In the past, one of the perks of long-haul air travel was the latest movies – viewable on planes way in advance of their home rental release – and the subsequent opportunity to spoil the plot twists for friends who hadn’t yet seen the film.
And on arrival in a new country, there was the additional joy of turning on the hotel TV to be confronted by an array of baffling game shows in a language you didn’t understand, all of which were regarded as hilariously funny by the studio audience. This provided the inspiration for Paul Whitehouse’s Channel 9 “Scorchio” skit on The Fast Show:
No more. Thanks to subscription video services, cheap internet access and satellite connections in the sky, our viewing habits often remain unchanged whether we’re at 30,000 feet or 4,000 miles from home.
I see increasing numbers of air travellers who simply load up their tablets with downloaded movies and TV shows to watch on-board, leaving the seat-back screens dusty and untouched. As high-altitude internet access becomes cheaper, I suspect they will simply stream their favourites directly.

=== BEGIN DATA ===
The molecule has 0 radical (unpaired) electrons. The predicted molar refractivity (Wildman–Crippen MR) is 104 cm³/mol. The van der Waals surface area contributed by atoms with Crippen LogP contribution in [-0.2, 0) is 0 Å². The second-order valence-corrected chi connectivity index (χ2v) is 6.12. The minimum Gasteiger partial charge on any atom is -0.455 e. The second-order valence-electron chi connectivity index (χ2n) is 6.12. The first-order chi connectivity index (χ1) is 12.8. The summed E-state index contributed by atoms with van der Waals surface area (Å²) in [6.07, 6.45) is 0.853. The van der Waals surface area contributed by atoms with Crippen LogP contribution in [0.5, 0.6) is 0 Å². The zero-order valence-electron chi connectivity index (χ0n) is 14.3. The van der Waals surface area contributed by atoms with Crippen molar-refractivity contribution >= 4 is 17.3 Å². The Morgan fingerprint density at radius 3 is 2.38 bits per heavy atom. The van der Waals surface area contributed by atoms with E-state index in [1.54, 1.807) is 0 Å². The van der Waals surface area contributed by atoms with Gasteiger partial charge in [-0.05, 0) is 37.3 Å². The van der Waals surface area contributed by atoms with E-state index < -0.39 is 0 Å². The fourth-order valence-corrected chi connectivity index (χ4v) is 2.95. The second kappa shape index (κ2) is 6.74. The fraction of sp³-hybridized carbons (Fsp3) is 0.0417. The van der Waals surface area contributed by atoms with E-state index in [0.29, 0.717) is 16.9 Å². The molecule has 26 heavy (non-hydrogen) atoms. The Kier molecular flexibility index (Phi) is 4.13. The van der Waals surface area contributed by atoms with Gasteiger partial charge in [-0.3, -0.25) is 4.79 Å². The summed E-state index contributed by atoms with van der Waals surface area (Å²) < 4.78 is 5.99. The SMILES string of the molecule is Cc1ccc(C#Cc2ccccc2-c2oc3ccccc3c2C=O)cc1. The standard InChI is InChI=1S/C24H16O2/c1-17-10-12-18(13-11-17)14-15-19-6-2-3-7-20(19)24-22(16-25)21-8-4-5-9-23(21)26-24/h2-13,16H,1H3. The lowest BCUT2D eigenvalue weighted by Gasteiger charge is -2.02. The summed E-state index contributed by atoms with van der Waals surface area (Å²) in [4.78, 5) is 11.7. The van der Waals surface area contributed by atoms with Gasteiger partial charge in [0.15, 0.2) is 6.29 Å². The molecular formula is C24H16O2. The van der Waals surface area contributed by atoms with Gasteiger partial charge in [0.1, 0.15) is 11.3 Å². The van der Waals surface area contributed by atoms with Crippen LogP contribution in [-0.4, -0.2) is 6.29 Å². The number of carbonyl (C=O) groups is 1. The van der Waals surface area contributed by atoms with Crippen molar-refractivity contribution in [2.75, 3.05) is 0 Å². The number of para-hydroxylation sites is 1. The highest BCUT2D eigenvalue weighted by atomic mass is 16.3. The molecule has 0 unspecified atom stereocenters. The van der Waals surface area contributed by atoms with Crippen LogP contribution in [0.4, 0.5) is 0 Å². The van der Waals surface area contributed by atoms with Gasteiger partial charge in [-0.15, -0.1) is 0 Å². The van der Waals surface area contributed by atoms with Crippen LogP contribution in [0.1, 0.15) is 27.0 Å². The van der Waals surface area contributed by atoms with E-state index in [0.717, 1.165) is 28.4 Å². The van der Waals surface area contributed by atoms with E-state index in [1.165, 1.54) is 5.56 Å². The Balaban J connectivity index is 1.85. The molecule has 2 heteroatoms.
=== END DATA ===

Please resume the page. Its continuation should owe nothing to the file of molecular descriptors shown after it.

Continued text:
And on arrival in a foreign country, tourists confronted by a smart TV can simply log in to their account on Netflix, Amazon Prime, etc. and pick up (literally) where they left off at home. Even the dumbest TV has a socket into which a streaming device like Google’s Chromecast or Amazon Fire TV Stick can be plugged, allowing holidaying couch potatoes to beam familiar footage to the screen.
It’s all part of the steady trend towards global homogenisation, of course, but it also potentially affects how films and TV shows are made. At the moment they’re often tailored heavily to local demand. Clearly that practice isn’t going to vanish any time soon. But as their customers increasingly take their content with them wherever they go, the streaming services may well regard geographical localisation as an anachronism – each individual viewer might no longer be regarded as being within a particular country with a particular culture, but simply as a single point in space and time. The viewing options they’re presented with may be defined by their previous consumption, far more than the milieu surrounding them.